Is 2022 a mast year?

Fritha West, 26/10/2022

Have you noticed a bumper crop of acorns this year? You’re not alone – it seems that across the UK, oak trees are producing acorns in mast year like numbers. But does that mean it is a mast year?

What is a mast year?

Every species of tree and shrub has a distinctive way of reproducing. Autumn is the prime time to see this and can help us recognise different species too. Acorns, conkers, winged seeds and an array of fruits, berries and cones make autumn’s colourful leaf displays even more enjoyable.

Every few years, some species of trees and shrubs produce a bumper crop of their fruits or nuts. The collective term for these fruits and nuts is 'mast', so we call this a mast year.

Two of our most recognisable trees, oak and beech, fluctuate massively year on year in the amount of acorns and beech nuts they produce. Some years seem to have very little while in others, the nuts create a thick carpet beneath the trees. 

Why do trees produce bumper crops?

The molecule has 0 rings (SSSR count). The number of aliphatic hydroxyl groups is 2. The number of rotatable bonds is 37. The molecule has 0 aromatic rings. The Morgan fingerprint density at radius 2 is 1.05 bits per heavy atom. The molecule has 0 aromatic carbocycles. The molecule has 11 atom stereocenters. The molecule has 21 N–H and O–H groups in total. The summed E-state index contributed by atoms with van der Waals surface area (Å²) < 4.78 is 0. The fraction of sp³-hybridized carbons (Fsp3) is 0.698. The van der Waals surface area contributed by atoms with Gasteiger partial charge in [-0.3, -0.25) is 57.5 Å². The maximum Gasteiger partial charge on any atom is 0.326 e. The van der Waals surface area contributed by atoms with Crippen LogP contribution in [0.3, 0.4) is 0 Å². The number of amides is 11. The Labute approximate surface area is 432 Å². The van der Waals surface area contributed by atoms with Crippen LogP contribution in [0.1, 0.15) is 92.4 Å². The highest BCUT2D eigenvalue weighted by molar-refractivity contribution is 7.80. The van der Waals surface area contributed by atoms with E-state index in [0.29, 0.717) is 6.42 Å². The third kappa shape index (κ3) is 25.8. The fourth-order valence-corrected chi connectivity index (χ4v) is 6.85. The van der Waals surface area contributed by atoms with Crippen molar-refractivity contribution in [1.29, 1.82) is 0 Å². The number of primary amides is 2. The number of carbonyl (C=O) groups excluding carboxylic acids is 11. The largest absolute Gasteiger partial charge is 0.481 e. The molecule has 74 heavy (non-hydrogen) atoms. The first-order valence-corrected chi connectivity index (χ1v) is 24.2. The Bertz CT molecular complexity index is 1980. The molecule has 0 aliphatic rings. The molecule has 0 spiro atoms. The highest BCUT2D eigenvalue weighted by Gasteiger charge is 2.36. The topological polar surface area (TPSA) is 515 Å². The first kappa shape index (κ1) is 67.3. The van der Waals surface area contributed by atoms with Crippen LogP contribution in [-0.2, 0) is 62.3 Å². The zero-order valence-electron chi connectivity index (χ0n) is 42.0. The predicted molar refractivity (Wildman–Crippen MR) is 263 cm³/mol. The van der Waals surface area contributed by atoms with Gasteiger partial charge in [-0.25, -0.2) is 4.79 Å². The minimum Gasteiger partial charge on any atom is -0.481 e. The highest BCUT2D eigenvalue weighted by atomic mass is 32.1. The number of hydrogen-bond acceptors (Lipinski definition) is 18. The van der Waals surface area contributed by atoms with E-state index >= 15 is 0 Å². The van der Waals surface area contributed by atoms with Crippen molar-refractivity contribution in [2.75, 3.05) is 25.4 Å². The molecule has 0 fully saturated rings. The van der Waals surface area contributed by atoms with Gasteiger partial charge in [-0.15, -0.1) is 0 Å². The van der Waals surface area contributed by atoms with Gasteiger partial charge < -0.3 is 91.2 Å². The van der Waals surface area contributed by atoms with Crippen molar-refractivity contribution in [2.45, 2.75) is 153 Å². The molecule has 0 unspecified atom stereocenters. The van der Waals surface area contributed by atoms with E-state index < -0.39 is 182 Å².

One of the main theories for this behaviour is ‘predator satiation’. Take oak and beech as an example again. Animals like squirrels, jays, mice and badgers feed on the acorns and beech nuts. When the trees produce smaller crops for a few consecutive years, they are in effect keeping the populations of these animals in check. But during a mast year, the trees produce more food than the animals can possibly eat.

This abundance causes a boom in populations of small mammals like mice. More importantly, it guarantees some will be left over to survive and grow into new trees. Mast years have a major evolutionary advantage for the tree. Producing nuts is costly work and slightly stunts the tree’s growth, but as it tends to happen every approximately every 5 years, it’s worth the payoff for some of the crop to germinate into new saplings. 

Is this year a mast year?

Our last mast year was 2020. Mast years normally happen every 3 to 5 years, and the crop following a mast year is always unusually low, as we saw in 2021. Low acorn years can have worrying results for wildlife, but they serve an important purpose!

This year, the hot weather gave us a longer (but drier) growing season. Warm spring temperatures often result in impressive acorn crops – and as we know, spring is getting warmer and earlier every year. This might result in more acorns each year, which throws off the natural mast year cycle.

This year might be another mast year – but it is too early to tell. Let us know what is happening to oak, beech and horse chestnut trees near you, so we can compare it with previous years and track the impact of climate change on our trees!




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